Working on the collection
The Peter Dolman collection has been catalogued in stages, with many areas still awaiting work. In 2008 Archive Manager Luke Bonwick described the work that was then being carried out on the collection:
RECENT WORK ON THE PETER DOLMAN COLLECTION
From Mill Memories issue 3, August 2008
Since acquiring the Peter Dolman collection in 2002, cataloguing work at the Mills Archive has proceeded at a pace. Much of this has been undertaken by one of our volunteers from Hampshire who has devoted many hundreds of hours to listing, scanning and cataloguing Peter’s photographic and documentary material.
A task which took two years to complete was the digitisation of 2800 prints of Suffolk windmills which date from between the turn of the 20th century and the 1970s. They include internal views of mill gearing and equipment as well as exterior views of the mills and the people who owned and operated them. This is probably the most comprehensive collection of Suffolk mill photographs that is presently available for inspection by researchers. Every picture can be viewed through our website catalogue and high-quality copies can be requested; computer-sceptics can make an appointment to visit our research centre and inspect the original documents.
Peter’s Lincolnshire windmills collection has also been digitised, catalogued and made available on the web catalogue, serving another important role as a gateway to other collections containing related material, such as that held at the Museum of Lincolnshire Life at Lincoln.
CREATING FINDING AIDS FOR ARCHIVE USERS
Attention has now turned to the research notes, drawings, correspondence and other documents in Peter’s collection. These have been transferred to a series of albums and reorganised according to date and subject matter. Each individual item has been briefly described and added to a digital list known as a ‘finding aid’. The lists can be examined using our website catalogue and – more importantly – can be searched for a particular subject, person or mill, simply by typing in a key word.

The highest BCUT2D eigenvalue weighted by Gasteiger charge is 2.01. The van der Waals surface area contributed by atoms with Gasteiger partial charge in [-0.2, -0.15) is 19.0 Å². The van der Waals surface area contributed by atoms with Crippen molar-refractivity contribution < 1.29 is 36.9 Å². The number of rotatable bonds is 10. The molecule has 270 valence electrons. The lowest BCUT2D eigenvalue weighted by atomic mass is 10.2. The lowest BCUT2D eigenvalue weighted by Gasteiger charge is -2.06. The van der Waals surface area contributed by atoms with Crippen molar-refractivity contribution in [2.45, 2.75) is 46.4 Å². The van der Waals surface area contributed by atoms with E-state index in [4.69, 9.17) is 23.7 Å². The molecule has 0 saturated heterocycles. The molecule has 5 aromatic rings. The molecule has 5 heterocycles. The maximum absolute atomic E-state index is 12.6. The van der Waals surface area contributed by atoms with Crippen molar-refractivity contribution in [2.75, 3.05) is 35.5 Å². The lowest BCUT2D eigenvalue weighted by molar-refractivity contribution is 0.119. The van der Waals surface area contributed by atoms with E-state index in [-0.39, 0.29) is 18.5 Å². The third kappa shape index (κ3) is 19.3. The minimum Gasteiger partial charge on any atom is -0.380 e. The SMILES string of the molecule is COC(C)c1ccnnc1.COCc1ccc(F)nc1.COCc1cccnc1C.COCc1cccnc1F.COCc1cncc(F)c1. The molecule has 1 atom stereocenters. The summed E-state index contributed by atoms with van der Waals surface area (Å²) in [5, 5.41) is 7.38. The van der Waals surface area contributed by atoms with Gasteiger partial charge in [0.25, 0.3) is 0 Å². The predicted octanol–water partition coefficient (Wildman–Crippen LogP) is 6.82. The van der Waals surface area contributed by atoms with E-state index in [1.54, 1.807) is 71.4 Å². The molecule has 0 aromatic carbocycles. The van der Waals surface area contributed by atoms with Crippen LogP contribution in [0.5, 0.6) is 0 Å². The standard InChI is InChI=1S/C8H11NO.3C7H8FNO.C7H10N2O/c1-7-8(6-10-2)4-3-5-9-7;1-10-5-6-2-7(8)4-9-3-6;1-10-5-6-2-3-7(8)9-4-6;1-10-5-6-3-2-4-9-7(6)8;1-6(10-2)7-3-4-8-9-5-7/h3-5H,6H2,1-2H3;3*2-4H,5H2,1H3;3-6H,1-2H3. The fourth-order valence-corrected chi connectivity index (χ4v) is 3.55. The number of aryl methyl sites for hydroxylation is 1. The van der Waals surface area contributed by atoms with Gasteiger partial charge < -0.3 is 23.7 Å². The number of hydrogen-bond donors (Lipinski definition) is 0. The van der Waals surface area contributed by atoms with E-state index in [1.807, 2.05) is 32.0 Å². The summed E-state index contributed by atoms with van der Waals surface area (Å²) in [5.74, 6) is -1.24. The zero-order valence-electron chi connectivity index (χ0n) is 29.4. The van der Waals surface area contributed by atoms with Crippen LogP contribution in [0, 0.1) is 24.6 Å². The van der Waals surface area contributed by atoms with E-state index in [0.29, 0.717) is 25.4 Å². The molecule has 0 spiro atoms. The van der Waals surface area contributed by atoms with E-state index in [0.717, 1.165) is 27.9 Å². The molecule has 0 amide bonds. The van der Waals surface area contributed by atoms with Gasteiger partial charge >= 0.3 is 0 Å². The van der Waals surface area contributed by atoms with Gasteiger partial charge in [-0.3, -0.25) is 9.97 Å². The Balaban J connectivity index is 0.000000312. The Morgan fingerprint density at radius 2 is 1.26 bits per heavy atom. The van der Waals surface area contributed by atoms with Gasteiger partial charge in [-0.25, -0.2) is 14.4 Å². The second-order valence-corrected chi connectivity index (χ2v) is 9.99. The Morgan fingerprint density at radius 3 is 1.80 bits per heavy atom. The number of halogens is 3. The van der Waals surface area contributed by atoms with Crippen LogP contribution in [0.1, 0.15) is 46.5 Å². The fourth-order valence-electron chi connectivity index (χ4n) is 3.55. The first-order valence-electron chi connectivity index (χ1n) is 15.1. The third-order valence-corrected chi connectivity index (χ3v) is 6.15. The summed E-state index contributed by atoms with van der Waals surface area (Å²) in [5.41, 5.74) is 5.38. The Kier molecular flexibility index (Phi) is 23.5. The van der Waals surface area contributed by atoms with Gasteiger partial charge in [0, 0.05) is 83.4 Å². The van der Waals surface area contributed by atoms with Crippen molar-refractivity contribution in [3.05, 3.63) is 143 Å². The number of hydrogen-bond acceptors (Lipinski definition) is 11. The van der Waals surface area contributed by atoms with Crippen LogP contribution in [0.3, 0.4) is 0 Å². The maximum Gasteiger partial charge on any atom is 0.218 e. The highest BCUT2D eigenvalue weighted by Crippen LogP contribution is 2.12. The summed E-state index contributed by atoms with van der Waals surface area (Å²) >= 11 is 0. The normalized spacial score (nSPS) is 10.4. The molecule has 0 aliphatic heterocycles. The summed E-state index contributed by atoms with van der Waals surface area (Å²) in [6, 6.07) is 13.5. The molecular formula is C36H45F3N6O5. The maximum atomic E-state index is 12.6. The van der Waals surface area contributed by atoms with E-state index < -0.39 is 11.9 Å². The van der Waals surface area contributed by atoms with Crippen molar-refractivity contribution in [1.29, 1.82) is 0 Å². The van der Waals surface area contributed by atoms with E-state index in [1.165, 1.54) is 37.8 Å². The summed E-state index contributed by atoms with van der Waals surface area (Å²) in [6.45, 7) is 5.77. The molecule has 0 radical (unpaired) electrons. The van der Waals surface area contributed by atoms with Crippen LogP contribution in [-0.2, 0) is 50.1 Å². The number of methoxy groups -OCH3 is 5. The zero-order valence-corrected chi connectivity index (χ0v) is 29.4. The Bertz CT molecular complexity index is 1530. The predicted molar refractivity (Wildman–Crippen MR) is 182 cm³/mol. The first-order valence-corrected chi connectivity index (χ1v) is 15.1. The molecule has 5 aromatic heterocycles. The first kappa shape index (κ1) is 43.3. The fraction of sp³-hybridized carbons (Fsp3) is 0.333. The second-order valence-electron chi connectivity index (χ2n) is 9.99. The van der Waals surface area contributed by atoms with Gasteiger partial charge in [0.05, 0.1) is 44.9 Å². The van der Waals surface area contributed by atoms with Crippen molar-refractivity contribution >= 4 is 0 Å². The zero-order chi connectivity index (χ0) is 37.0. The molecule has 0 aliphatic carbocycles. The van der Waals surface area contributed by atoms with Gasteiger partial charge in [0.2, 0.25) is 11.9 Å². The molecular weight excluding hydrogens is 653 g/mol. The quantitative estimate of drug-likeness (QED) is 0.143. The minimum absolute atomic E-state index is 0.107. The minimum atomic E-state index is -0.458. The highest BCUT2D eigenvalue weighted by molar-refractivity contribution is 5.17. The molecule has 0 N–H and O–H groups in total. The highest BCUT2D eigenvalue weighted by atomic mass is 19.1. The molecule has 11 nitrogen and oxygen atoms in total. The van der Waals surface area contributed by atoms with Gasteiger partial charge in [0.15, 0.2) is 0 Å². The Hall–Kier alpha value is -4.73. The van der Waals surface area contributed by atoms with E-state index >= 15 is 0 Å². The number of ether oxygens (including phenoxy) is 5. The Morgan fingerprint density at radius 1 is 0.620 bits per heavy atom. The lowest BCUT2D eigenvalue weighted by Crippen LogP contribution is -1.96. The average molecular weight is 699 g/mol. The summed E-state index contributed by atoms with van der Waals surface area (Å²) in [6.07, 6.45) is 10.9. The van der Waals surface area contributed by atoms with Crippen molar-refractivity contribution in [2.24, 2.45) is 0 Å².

A fascinating set of correspondence between Peter Dolman and Arthur C. Smith – whose collection is also held by the Mills Archive – relates to windmills throughout East Anglia and runs from 1973 to 1990.
Further work on the collection was carried out by Chris Wheeler, archive volunteer who won a ‘Vodafone World of Difference’ award to work on the collection in 2011:
DOLMAN, WHITMORE AND BINYON
From Mill Memories issue 8, June 2011
First, let me introduce myself, my name is Chris Wheeler, and I am one of five hundred lucky winners of the Vodafone World of Difference UK programme. This programme aims to help charities by allowing people such as myself to work there on a full time basis for two months. I have been working at the Mills Archive for the previous six months gaining work experience as a volunteer for two days a week. So for me to be able to work here at the Archive on a full time basis and to give something back is fantastic.
Due to Peter Dolman’s love of Suffolk and its wind and water mills, it meant that he took many photographs of the different mills in the area. Consequently, these all need to be sorted, scanned, indexed and then stored properly in albums. I am only just beginning to realise how many Suffolk windmills begin with the letter B……. let’s just say that Peter took plenty of photographs of them!
During Week 3 a member of the public expressed an interest in the collection that Peter had on Whitmore & Binyon, so it shows that I must be doing something right! Whitmore & Binyon were a company set up by John Whitmore in the late 18th century that produced milling machinery for all sorts of wind, water, steam and flour mills. The company was based in Wickham Market, Suffolk, and later acquired offices in London, and was one of the foremost companies in producing milling machinery throughout the 19th century. Sadly, at the end of the 19th and early 20th century, the company went out of business and all the property was sold off at auction.
Most of this week I have been scanning, digitising and cataloguing many photographs that Peter took of various windmills and watermills that used Whitmore & Binyon milling machinery. The one thing that did strike me whilst sorting through all this material is just how rapidly Whitmore & Binyon declined as a company. The company steadily increased its output of milling machinery throughout the early to mid 19th Century until the introduction of new iron roller mills in the 1870s and 1880s. In this period the company really took off, and built an astonishing 45 new roller plants by the mid–1890s, reaching its zenith. The amount of Whitmore & Binyon advertisements that I came across in Peter’s collection show this to be true! Yet just a few years later, at the dawn of the twentieth century, the company had closed down. It is a sad story and sadly reminiscent of today’s world.
My role is not just limited to scanning and cataloguing – quite often there is quite a bit of research work and to be carried out where I have to use my initiative. Some of the photographs and drawings of machinery and mills that I have come across in the past two weeks have been unlabelled. Thus it takes a bit of investigative work to search through our catalogue and see if they match up with any of the existing mills on the database.
You can also read the blogs Chris wrote during his time working on the collection.